Speeches & Floor Statements
Posted on April 27, 2004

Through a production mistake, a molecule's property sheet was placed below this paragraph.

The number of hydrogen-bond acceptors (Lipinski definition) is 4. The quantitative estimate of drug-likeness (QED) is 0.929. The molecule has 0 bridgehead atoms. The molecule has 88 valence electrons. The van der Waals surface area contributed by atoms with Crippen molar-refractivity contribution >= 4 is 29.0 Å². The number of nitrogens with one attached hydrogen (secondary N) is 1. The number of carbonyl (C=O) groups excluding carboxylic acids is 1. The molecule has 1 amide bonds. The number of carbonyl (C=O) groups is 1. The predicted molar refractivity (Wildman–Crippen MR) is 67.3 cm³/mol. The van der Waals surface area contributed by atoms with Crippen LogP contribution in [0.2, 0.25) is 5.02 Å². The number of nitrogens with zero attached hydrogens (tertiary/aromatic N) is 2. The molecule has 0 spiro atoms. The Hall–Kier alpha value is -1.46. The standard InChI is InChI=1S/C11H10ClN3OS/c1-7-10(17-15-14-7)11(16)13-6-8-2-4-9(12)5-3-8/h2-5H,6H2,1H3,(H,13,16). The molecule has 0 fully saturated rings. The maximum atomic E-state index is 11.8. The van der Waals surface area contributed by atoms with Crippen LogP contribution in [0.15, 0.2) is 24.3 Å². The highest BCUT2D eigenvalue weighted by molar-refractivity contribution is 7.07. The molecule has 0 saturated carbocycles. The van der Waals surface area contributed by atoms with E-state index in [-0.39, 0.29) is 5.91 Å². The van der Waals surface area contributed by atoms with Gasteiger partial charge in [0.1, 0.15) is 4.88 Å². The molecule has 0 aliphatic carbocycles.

U.S. Senator Lamar Alexander (R-Tenn.) today introduced a resolution commemorating "Freedom Day" in South Africa, the 10th anniversary of the beginning of majority rule and end of apartheid. Alexander was joined by Senators Feingold, Lugar and Biden as co-sponsors of the bill. His full remarks are as followed: Mr. President, I rise today to recognize the 10th anniversary of majority rule in the Republic of South Africa and to commend the South African people for the momentous social and economic achievements they have made since establishing a more inclusive democracy. We all remember that just 10 years ago South Africa held its first democratic, non-racial election on April 27, 1994. This momentous event, along with the subsequent inauguration of Nelson Mandela as President later in May, signaled the death knell of apartheid and the re-birth of South Africa as a more representative, non-discriminatory democracy. The struggle to end apartheid in South Africa captured the imagination and garnered the support of millions of peoples worldwide, including the people of the United States. In August 2003, my wife, Honey, and I spent a few of days in South Africa as part of a congressional delegation led by our Majority Leader, Senator Bill Frist. While there, we toured Robben Island, the prison island where Nelson Mandela was jailed for 27 years. It was a humbling and inspiring experience to walk the grounds and know that despite his imprisonment in this desolate jail, Mandela could emerge without bitterness or hate and advocate unity and peaceful change as he worked with then President F.W. de Klerk to end apartheid and establish a representative democracy, for which efforts both men received the Nobel Peace Prize in 1993. Traveling through Cape Town, Johannesburg, and Soweto, and meeting with both white and black South Africans reminded me how far South Africa has come in its social transformation which has improved the lives of millions. In 1994, 22 million South Africans did not have access to adequate sanitation and 60 percent of South Africans did not have electricity. Now, 63 percent of South African households have access to sanitation, more than 70 percent of households have electricity, and 9 million people have gained access to clean water since 1994. However, my visit to South Africa also underscored that South Africa still faces daunting challenges that threaten to undo the gains it has made since 1994. First, and foremost, the most pressing issue facing not only South Africa, but also all of sub-Saharan Africa, remains HIV/AIDS. The 2003 announcement by the Mbeki government that it would soon begin providing antiretroviral treatment on a national scale to South Africans living with AIDS was an important step. President Mbeki was slow to come to this decision, and I hope now he will move forward with greater commitment. The South African government must persevere in combating the challenge of HIV/AIDS by making a strong political commitment and by expanding its prevention and treatment programs, such as the impressive ones that I visited during my time there. Also facing South Africa and its neighbors is the economic and humanitarian crisis caused by Robert Mugabe's despotic regime in nearby Zimbabwe. I have spoken on this floor before to condemn President Mugabe's brutal oppression of his own people, and it is imperative that South Africa take a lead role among the international community in agitating for real change in practices of the Zimbabwean government. Nelson Mandela aptly said, "It is better to lead from behind and to put others in front, especially when you celebrate victory when nice things occur. You take the front line when there is danger. Then people will appreciate your leadership." Now is the proper time to celebrate the anniversary of South Africa's transition to an inclusive democracy, and we all look forward to South Africa taking a stronger leadership role on the front lines against the twin dangers of HIV/AIDS in Sub-Saharan Africa and the oppressive regime of Robert Mugabe. To that end, today I introduce a resolution to commemorate this important event. I'm proud to be joined in this effort by Senator Feingold, the ranking member of the Subcommittee on Africa Affairs, which I chair, Senator Lugar, the Chairman of the Foreign Relations Committee, and Senator Biden, the Ranking Member of the Foreign Relations Committee. Senator Feingold has been an active leader on African issues throughout his tenure in the Senate, and I have been privileged to serve with him on our Subcommittee. Chairman Lugar and Senator Biden were both leaders on the issue of sanctions against the apartheid regime of South Africa in the 1980s and early 1990s. I hope they feel a sense of satisfaction, today, in celebrating 10 years of successful majority rule since the peaceful end of that regime. Mr. President, today is Freedom Day in South Africa, a day to celebrate the end of apartheid, and the beginning of majority rule in that country. I hope my colleagues will join me in supporting this resolution to commemorate that event.